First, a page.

Laborers Local 236, AFL-CIO v. Walker
Type of Case: Act 10; First Amendment; Equal Protection
Court: W.D. Wisconsin District Court; Seventh Circuit Court of Appeals
Case Number: 2012-CV-462; 13-3193
Filed On: July 6, 2011
Current Status: Seventh Circuit held Act 10 constitutional
Governor Scott Walker’s 2011 reforms turned the realm of public sector employment relations upside down. 2011 Wisconsin Act 10 removed most collective bargaining privileges from the vast majority of state, county, and local employees. Specifically, for all government employees except those in an expressly defined “public safety” class, Act 10 did four major things: it (1) prohibited collective bargaining on all topics except base wage increases not to exceed the rate of inflation; (2) prohibited so-called “fair share” agreements which force unwilling employees to pay union dues; (3) required bargaining representatives to stand for re-certification elections every year and earn a majority of votes from all represented employees; and (4) prohibited employees from paying their union dues through payroll deductions.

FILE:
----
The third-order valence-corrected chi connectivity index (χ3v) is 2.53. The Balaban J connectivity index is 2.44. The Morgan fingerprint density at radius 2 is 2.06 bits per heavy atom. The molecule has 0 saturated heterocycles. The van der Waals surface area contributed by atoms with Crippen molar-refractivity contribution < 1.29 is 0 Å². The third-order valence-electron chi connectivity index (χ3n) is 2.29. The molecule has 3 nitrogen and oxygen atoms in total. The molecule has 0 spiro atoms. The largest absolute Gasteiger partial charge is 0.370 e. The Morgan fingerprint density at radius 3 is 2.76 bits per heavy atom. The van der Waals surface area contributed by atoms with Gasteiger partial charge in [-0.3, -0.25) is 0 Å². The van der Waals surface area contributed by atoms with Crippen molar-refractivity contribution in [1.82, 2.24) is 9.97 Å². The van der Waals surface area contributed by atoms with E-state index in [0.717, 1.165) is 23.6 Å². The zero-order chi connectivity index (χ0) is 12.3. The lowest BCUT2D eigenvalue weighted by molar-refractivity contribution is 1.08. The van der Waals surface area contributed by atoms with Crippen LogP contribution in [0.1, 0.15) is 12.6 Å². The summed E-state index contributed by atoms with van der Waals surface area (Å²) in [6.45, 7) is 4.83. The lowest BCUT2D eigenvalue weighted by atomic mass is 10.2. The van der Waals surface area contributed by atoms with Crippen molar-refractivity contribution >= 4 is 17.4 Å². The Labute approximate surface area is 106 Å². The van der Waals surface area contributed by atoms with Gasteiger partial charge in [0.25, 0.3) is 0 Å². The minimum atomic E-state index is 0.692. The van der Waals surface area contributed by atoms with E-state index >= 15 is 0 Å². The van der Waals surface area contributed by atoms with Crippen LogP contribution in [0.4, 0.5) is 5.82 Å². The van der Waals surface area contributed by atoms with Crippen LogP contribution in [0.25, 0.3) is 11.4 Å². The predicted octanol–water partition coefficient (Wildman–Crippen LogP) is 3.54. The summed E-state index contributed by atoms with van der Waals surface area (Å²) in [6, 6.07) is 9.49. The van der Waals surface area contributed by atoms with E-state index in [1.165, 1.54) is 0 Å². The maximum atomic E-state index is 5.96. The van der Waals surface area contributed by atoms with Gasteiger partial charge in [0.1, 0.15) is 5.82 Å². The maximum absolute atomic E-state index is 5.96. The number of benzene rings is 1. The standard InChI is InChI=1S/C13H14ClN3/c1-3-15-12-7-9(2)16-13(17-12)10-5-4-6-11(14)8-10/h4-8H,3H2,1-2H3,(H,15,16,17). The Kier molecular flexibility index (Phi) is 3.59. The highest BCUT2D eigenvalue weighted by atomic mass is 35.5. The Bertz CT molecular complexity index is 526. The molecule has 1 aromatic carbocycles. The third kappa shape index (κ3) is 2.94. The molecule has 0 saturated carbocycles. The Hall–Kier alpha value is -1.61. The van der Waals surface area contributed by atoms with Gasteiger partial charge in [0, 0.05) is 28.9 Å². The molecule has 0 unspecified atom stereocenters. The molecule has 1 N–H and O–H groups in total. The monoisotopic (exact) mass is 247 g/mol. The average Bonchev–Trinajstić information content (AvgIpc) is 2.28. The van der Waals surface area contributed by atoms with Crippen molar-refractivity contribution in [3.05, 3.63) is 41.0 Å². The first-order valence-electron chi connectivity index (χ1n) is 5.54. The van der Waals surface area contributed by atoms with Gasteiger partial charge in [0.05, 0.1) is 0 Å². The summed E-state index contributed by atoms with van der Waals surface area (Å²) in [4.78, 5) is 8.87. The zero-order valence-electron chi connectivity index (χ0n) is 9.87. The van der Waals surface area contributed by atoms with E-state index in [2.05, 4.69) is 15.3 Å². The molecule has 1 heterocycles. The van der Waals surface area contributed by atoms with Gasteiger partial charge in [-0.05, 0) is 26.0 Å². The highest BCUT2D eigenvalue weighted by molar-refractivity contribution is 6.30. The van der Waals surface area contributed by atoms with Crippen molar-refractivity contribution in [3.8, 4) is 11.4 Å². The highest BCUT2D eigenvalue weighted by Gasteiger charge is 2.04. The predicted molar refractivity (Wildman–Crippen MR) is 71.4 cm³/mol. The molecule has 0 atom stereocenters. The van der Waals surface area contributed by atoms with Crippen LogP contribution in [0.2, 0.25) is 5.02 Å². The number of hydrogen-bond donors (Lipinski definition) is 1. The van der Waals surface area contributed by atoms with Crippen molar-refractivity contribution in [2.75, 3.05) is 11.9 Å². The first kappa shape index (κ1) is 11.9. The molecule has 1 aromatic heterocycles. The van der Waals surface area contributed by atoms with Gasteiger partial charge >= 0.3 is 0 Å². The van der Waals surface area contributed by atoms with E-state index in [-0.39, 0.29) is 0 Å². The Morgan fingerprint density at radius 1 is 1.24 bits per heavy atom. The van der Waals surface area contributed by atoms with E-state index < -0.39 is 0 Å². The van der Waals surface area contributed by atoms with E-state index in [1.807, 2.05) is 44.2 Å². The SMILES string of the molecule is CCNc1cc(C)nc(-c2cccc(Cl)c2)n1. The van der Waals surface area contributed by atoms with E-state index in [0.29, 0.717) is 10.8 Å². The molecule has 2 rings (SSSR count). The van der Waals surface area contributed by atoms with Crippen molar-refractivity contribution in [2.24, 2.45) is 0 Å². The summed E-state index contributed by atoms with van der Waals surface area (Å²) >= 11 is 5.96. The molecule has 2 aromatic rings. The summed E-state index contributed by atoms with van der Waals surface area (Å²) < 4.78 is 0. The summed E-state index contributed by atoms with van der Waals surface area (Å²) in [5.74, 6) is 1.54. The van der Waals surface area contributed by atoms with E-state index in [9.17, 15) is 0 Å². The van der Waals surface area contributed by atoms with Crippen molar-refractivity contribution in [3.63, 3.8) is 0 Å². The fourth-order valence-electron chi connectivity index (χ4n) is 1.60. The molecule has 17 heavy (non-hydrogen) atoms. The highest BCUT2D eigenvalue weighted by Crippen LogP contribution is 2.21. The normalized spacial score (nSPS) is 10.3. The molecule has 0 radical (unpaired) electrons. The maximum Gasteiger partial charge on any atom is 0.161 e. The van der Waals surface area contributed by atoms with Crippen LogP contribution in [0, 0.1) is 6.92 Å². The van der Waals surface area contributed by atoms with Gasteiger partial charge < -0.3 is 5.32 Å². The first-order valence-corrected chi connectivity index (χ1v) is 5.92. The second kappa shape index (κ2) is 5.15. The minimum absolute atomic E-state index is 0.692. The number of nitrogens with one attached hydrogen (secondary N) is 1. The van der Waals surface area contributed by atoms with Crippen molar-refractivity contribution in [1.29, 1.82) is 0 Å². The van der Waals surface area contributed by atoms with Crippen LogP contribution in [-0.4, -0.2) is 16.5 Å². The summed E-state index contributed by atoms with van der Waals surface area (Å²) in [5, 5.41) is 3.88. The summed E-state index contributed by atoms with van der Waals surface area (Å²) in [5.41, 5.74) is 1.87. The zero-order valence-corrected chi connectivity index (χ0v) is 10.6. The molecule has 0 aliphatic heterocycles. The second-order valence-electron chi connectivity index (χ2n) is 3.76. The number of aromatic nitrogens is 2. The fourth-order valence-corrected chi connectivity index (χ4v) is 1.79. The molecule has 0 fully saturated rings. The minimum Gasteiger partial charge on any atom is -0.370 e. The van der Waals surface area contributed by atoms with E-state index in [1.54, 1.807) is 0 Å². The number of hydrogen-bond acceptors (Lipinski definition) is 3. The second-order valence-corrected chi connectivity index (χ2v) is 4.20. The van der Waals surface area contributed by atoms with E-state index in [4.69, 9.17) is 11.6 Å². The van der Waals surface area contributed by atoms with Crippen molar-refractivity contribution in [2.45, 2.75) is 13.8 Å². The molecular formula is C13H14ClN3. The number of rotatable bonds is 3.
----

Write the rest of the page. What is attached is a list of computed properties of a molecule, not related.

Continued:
Various unions filed four lawsuits, asserting numerous constitutional challenges to those changes. In each, WILL has partnered with the National Right to Work Legal Defense Foundation to represent government employees who object to union representation, helping to defend Act 10. Because these government employees have interests and rights that are not adequately represented either by the State or the unions, we have filed amicus briefs or sought to intervene as full-fledged parties in each case.
The judge in the Laborers case, in September, 2013, granted the State’s motion to dismiss the case, finding that Act 10 did not violate union members’ freedom of association and did not unconstitutionally discriminate between represented and non-represented employees. The unions appealed, and Seventh Circuit Court of Appeals affirmed the lower court, reject all of the unions’ arguments and upholding Act 10.